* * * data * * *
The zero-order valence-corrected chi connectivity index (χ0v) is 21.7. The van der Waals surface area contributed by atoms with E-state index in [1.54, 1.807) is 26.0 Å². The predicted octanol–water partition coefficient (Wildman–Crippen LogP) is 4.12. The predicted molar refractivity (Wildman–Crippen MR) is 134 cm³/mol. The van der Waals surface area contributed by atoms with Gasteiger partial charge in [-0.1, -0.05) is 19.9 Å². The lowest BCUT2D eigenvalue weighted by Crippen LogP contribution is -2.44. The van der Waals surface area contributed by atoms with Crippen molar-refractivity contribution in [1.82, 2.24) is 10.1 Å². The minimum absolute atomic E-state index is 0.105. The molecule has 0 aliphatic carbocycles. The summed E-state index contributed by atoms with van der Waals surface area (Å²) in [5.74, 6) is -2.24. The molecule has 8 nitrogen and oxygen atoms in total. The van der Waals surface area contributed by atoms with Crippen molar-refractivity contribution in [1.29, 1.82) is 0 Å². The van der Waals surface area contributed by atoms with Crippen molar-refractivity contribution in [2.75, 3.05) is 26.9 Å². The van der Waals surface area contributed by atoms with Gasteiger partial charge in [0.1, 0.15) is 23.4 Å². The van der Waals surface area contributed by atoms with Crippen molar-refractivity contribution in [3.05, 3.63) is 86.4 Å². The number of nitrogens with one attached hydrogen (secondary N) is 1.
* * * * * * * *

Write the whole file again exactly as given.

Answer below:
The zero-order valence-corrected chi connectivity index (χ0v) is 21.7. The van der Waals surface area contributed by atoms with E-state index in [1.54, 1.807) is 26.0 Å². The predicted octanol–water partition coefficient (Wildman–Crippen LogP) is 4.12. The predicted molar refractivity (Wildman–Crippen MR) is 134 cm³/mol. The van der Waals surface area contributed by atoms with Gasteiger partial charge in [-0.1, -0.05) is 19.9 Å². The lowest BCUT2D eigenvalue weighted by Crippen LogP contribution is -2.44. The van der Waals surface area contributed by atoms with Crippen molar-refractivity contribution in [1.82, 2.24) is 10.1 Å². The minimum absolute atomic E-state index is 0.105. The molecule has 0 aliphatic carbocycles. The summed E-state index contributed by atoms with van der Waals surface area (Å²) in [5.74, 6) is -2.24. The molecule has 8 nitrogen and oxygen atoms in total. The van der Waals surface area contributed by atoms with Crippen molar-refractivity contribution in [1.29, 1.82) is 0 Å². The van der Waals surface area contributed by atoms with Crippen molar-refractivity contribution in [2.75, 3.05) is 26.9 Å². The van der Waals surface area contributed by atoms with Gasteiger partial charge in [0.1, 0.15) is 23.4 Å². The van der Waals surface area contributed by atoms with Crippen molar-refractivity contribution in [3.05, 3.63) is 86.4 Å². The number of nitrogens with one attached hydrogen (secondary N) is 1.